The use or misuse of Serb and other Christian minority women by Muslim men, especially Ottoman officials and the landlord class, has been a major source of grievance. Polygamy and concubinage by Muslim men, especially Ottoman officials and landlords or begs, resulted in wives and concubines being taken from the Christian population as well as the Muslim one, and often abandoned when no longer wanted. The insecurity of these women resulted in their having relatively few children, and resorting to abortion, infanticide and other birth control measures (Stoianovich 1994, p. 159).


The other ‘misuse’ was through ‘first night’ arrangements, more generally known as the jus primae noctis (right to the first night) or droit de seigneur (the right of the feudal lord), by which the janissary in charge of an estate or the local landlord had the right to the virginity of all brides among Serb and other serfs. These arrangements are a folk memory rather than attested by literary sources. They were mentioned by Bosnian Serb former politician Biljana Plavsic in 1993 in an attempt to assert that rape was the war strategy of the Muslims and Croats. She noted that it was ‘quite normal of Muslim notables to enjoy the jus primae noctis with Christian women’ during the Ottoman period (Cohen 1998, p. 222). Levinsohn (1994, p. 274) quotes Belgrade publisher Petar Zdazdic as saying that there was a tradition that the Serb serf or peasant would have to walk around the house with his shoes in his hands when an Ottoman official or landlord came to the house to have intercourse with his wife. In the early phase of Ottoman occupation the janissaries, who were in control of major agricultural estates as well as forming the core of the military, were forbidden to marry until they retired from the service of the empire. First night and similar arrangements may have been important substitutes for marriage.


However, the landlords became an increasingly hereditary class. In Bosnia some three hundred years ago they had to persuade Serbs to come from Montenegro to work their land as serfs or sharecroppers. Muslim peasants had chosen increasingly to purchase their own land and work it as smallholders rather than be serfs, but this option was not open to Christians in Bosnia-Herzegovina until after 1830. Hence first night and concubinage arrangements for Serb and Croat kmet or serf women would have become less common in the later phases of Ottoman rule. Also, the landlord class accounted for no more than 5 to 10 per cent of the Muslim population – there were 4000 families who had land redistributed from them in the 1919 land reform. Hence only a small proportion of the Muslim population had access to Orthodox and Christian women where this was common, certainly not the majority. In Kosovo the majority of Serbs were in effect serfs working the land for Albanian clan leaders as well as Turkish landlords prior to the first Balkan War of 1912, but it is not known what impact this had on access to women.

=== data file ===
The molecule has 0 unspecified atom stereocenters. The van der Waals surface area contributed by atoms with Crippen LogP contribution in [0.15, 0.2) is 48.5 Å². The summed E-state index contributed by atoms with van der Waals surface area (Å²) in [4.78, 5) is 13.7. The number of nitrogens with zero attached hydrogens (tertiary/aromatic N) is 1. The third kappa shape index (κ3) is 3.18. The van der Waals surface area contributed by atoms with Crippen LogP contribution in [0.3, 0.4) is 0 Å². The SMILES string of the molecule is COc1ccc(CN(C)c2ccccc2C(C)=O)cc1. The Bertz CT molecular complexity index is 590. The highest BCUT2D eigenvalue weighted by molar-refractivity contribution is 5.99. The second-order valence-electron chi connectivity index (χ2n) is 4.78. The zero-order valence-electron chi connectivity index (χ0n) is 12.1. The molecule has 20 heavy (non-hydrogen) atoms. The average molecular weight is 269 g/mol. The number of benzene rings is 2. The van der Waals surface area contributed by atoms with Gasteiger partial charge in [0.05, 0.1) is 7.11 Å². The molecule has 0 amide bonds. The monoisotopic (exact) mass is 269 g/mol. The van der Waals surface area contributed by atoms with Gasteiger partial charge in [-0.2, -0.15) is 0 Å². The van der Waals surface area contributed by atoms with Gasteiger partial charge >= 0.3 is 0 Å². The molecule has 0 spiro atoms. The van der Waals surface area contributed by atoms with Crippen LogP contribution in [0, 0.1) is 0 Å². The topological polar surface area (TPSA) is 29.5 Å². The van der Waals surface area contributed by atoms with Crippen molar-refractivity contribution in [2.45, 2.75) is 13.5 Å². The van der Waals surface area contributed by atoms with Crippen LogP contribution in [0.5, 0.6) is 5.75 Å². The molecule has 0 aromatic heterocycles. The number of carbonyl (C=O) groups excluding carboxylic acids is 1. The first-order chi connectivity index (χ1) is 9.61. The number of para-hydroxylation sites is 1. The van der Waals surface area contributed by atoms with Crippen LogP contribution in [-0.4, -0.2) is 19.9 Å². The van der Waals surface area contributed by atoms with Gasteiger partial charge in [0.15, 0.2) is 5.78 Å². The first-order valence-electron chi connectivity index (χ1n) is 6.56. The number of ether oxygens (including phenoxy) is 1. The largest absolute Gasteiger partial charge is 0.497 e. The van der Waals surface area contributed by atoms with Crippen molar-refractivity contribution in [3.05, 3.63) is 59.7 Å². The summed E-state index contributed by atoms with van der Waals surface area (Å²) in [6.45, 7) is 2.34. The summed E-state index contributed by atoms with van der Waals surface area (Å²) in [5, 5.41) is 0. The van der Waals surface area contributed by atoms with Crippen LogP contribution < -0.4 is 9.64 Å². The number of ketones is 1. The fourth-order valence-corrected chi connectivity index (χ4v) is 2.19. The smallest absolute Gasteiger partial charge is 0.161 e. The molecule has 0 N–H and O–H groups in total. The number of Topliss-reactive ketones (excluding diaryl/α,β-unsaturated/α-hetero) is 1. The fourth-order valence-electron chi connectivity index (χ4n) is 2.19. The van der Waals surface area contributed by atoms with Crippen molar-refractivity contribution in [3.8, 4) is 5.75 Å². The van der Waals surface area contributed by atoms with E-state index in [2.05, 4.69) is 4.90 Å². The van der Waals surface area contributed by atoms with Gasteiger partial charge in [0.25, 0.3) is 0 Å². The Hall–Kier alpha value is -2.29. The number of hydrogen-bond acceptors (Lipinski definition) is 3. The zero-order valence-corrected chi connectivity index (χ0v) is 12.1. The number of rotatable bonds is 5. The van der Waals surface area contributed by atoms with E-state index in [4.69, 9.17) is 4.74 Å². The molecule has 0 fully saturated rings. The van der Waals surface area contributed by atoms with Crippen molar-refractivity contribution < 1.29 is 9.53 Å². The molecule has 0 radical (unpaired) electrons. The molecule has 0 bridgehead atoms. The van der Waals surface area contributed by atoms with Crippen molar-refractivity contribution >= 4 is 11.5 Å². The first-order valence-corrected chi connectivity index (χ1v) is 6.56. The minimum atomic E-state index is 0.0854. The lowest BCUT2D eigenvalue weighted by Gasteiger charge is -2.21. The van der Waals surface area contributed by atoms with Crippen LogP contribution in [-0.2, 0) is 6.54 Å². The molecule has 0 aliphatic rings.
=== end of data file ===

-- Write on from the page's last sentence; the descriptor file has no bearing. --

Arrangements whereby one community, or at least its privileged class, has access to the women of another are controversial. A Greek film shown on the Australian Special Broadcasting Service several years ago depicted such a use of Greek brides and wives who were serfs on an agricultural estate by the Ottoman landlord and a visiting relative of his a couple of decades before Greek independence in 1830. A film of the 1950s shown on SBS also indicates this, but the ‘misuse’ did not extend to breaking the prospective bride’s virginity, and the land tenancy was seen as a form of dowry given in exchange for the sexual services rendered.